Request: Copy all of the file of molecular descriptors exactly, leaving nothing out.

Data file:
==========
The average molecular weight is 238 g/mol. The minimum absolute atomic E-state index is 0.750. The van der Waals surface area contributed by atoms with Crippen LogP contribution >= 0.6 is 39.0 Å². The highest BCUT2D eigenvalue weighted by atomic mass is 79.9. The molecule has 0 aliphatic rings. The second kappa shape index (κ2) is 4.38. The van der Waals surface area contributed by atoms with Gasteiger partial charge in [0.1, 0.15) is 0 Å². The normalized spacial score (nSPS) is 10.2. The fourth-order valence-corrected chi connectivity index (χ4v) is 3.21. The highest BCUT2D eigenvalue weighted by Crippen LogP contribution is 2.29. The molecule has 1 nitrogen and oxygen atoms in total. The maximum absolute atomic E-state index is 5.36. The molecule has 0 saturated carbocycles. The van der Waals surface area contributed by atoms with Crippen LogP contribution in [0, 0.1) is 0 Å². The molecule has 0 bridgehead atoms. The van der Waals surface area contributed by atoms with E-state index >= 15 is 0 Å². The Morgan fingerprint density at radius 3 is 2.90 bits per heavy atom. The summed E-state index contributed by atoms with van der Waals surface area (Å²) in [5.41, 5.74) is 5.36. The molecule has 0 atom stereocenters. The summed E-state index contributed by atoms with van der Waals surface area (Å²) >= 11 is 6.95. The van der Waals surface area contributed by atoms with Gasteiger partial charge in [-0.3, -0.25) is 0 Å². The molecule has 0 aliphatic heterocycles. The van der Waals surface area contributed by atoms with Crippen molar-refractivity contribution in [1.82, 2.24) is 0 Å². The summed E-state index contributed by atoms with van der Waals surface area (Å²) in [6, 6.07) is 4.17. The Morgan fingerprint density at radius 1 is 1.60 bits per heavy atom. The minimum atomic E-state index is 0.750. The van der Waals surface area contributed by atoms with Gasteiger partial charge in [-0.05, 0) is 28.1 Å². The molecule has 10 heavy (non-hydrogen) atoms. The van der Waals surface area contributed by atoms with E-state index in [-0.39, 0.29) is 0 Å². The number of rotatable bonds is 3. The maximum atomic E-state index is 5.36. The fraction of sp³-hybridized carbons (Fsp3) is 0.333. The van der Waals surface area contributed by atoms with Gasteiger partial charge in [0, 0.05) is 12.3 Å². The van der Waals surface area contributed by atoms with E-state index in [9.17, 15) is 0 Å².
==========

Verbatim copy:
The average molecular weight is 238 g/mol. The minimum absolute atomic E-state index is 0.750. The van der Waals surface area contributed by atoms with Crippen LogP contribution >= 0.6 is 39.0 Å². The highest BCUT2D eigenvalue weighted by atomic mass is 79.9. The molecule has 0 aliphatic rings. The second kappa shape index (κ2) is 4.38. The van der Waals surface area contributed by atoms with Gasteiger partial charge in [0.1, 0.15) is 0 Å². The normalized spacial score (nSPS) is 10.2. The fourth-order valence-corrected chi connectivity index (χ4v) is 3.21. The highest BCUT2D eigenvalue weighted by Crippen LogP contribution is 2.29. The molecule has 1 nitrogen and oxygen atoms in total. The maximum absolute atomic E-state index is 5.36. The molecule has 0 saturated carbocycles. The van der Waals surface area contributed by atoms with Crippen LogP contribution in [0, 0.1) is 0 Å². The molecule has 0 bridgehead atoms. The van der Waals surface area contributed by atoms with E-state index >= 15 is 0 Å². The Morgan fingerprint density at radius 3 is 2.90 bits per heavy atom. The summed E-state index contributed by atoms with van der Waals surface area (Å²) in [5.41, 5.74) is 5.36. The molecule has 0 atom stereocenters. The summed E-state index contributed by atoms with van der Waals surface area (Å²) >= 11 is 6.95. The van der Waals surface area contributed by atoms with Gasteiger partial charge in [-0.3, -0.25) is 0 Å². The molecule has 0 aliphatic heterocycles. The van der Waals surface area contributed by atoms with Crippen molar-refractivity contribution in [1.82, 2.24) is 0 Å². The summed E-state index contributed by atoms with van der Waals surface area (Å²) in [6, 6.07) is 4.17. The Morgan fingerprint density at radius 1 is 1.60 bits per heavy atom. The minimum atomic E-state index is 0.750. The van der Waals surface area contributed by atoms with Gasteiger partial charge in [-0.05, 0) is 28.1 Å². The molecule has 10 heavy (non-hydrogen) atoms. The van der Waals surface area contributed by atoms with E-state index in [-0.39, 0.29) is 0 Å². The number of rotatable bonds is 3. The maximum atomic E-state index is 5.36. The fraction of sp³-hybridized carbons (Fsp3) is 0.333. The van der Waals surface area contributed by atoms with Gasteiger partial charge in [0, 0.05) is 12.3 Å². The van der Waals surface area contributed by atoms with E-state index in [9.17, 15) is 0 Å².